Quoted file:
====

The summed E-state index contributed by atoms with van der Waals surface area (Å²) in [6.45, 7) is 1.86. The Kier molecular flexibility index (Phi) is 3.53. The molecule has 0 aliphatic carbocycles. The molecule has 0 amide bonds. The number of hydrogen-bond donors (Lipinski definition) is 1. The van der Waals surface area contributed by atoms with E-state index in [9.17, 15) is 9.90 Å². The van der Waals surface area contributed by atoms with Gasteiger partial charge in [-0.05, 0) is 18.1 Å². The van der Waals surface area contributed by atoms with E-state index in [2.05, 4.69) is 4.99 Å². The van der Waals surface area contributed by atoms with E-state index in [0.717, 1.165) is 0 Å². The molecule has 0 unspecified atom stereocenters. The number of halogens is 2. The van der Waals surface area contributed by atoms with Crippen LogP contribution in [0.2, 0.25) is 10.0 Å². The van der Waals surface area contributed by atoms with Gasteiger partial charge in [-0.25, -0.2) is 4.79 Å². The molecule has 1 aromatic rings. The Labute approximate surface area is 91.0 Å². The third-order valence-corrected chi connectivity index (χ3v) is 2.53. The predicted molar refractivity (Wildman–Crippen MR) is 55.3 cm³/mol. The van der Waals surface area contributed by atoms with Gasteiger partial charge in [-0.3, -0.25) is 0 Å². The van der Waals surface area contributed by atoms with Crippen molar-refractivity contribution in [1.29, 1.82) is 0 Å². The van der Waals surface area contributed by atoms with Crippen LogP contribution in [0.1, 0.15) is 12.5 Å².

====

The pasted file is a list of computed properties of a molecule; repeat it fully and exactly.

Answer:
The summed E-state index contributed by atoms with van der Waals surface area (Å²) in [6.45, 7) is 1.86. The Kier molecular flexibility index (Phi) is 3.53. The molecule has 0 aliphatic carbocycles. The molecule has 0 amide bonds. The number of hydrogen-bond donors (Lipinski definition) is 1. The van der Waals surface area contributed by atoms with E-state index in [9.17, 15) is 9.90 Å². The van der Waals surface area contributed by atoms with Gasteiger partial charge in [-0.05, 0) is 18.1 Å². The van der Waals surface area contributed by atoms with E-state index in [2.05, 4.69) is 4.99 Å². The van der Waals surface area contributed by atoms with E-state index in [0.717, 1.165) is 0 Å². The molecule has 0 unspecified atom stereocenters. The number of halogens is 2. The van der Waals surface area contributed by atoms with Crippen LogP contribution in [0.2, 0.25) is 10.0 Å². The van der Waals surface area contributed by atoms with Gasteiger partial charge in [-0.25, -0.2) is 4.79 Å². The molecule has 1 aromatic rings. The Labute approximate surface area is 91.0 Å². The third-order valence-corrected chi connectivity index (χ3v) is 2.53. The predicted molar refractivity (Wildman–Crippen MR) is 55.3 cm³/mol. The van der Waals surface area contributed by atoms with Gasteiger partial charge in [-0.3, -0.25) is 0 Å². The van der Waals surface area contributed by atoms with Crippen molar-refractivity contribution in [1.29, 1.82) is 0 Å². The van der Waals surface area contributed by atoms with Crippen LogP contribution in [0.1, 0.15) is 12.5 Å².